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The Peninsula

South Korea Chooses Market Stability Over Innovative Industries

Published November 12, 2019
Author: Korea View

This briefing comes from Korea View, a weekly newsletter published by the Korea Economic Institute. Korea View aims to cover developments that reveal trends on the Korean Peninsula but receive little attention in the United States. If you would like to sign up, please find the online form here.

What Happened

  • President Moon pledged to support the bio-health industry in his five-year plan.
  • In October, South Korea’s Financial Services Commission (FSC) warned investors entering the bio-health sector to be prudent.
  • The FSC strengthened investigations into potentially fraudulent bio-tech companies last week.

Implications: Financial regulator’s warning to investors in the bio-health sector suggests that the government’s concern with market instability overshadows desire to rally private investment to this innovative industry. While the government has been forward-leaning on the sector’s potential for growth, the warning comes on the heels of scandals involving companies’ exaggerated disclosure of information related to clinical development, as well as insider trading allegations. There are concerns that the FSC’s public statement may dampen private investments to this innovative sector. Nonetheless, the government appears to have calculated that small losses today may be less costly than a bigger crisis down the road.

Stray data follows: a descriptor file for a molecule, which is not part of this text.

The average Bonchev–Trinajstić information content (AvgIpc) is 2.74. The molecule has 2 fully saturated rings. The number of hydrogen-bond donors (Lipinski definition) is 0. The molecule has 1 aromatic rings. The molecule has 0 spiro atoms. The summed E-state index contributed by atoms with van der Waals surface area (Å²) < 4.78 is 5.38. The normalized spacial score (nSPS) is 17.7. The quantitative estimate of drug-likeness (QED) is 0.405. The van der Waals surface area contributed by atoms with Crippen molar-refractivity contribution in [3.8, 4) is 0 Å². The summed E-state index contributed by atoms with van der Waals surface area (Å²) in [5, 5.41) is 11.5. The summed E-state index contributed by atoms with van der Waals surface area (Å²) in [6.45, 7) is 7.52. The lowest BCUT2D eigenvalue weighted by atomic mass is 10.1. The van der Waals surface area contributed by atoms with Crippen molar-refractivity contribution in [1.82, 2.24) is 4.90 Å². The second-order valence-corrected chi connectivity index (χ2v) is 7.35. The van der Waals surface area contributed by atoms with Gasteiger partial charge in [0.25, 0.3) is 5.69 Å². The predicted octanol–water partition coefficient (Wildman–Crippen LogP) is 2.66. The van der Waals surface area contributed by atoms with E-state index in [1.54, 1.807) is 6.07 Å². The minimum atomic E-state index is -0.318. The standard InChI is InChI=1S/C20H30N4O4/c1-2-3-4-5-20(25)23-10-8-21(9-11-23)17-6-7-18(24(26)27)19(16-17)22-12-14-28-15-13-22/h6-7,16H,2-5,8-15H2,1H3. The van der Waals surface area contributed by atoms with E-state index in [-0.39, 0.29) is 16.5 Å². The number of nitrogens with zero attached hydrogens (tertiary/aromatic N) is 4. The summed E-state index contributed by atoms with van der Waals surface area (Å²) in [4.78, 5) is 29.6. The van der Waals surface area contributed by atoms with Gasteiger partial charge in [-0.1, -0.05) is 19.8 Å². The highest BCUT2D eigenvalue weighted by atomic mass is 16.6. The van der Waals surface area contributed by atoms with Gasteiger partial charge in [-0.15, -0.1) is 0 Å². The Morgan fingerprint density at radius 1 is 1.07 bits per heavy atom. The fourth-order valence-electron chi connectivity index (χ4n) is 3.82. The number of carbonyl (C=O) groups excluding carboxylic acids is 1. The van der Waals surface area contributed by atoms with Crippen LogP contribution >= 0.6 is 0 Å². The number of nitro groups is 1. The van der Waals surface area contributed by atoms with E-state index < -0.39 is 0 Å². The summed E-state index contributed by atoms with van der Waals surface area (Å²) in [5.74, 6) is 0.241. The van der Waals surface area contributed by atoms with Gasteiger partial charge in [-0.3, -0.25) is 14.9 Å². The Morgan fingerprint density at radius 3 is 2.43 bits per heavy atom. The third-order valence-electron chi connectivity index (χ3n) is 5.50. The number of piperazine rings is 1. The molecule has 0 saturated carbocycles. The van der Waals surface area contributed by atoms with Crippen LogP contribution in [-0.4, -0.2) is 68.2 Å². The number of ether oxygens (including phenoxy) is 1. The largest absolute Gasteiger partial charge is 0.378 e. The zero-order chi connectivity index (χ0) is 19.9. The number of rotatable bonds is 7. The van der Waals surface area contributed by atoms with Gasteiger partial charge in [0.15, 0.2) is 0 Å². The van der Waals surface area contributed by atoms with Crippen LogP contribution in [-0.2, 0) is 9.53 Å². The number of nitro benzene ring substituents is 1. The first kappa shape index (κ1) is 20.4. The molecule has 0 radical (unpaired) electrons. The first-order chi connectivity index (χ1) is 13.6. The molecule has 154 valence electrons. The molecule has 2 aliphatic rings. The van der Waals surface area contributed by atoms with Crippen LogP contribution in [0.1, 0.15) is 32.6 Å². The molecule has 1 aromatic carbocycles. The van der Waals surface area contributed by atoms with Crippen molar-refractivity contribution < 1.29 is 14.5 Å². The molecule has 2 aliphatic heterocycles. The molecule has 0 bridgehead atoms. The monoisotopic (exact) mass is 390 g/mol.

ContextScandals have already caused market volatility in the bio-health sector. Samsung Biologics, the country’s biggest pharmaceutical company, committed accounting fraud and is currently under investigation. Meanwhile, Kolon TissueGene intentionally falsified its documents to win a license. Revelation of this criminal behavior led to the suspension of transactions involving this medicine. Sillajen was accused of insider trading and spooked investors panicked when the company’s executive dumped $7.4 million-worth of of the stocks.

Korea View was edited by Yong Kwon with the help of Soojin Hwang, Hyoshin Kim, and Rachel Kirsch.

Picture from Wikimedia Commons 

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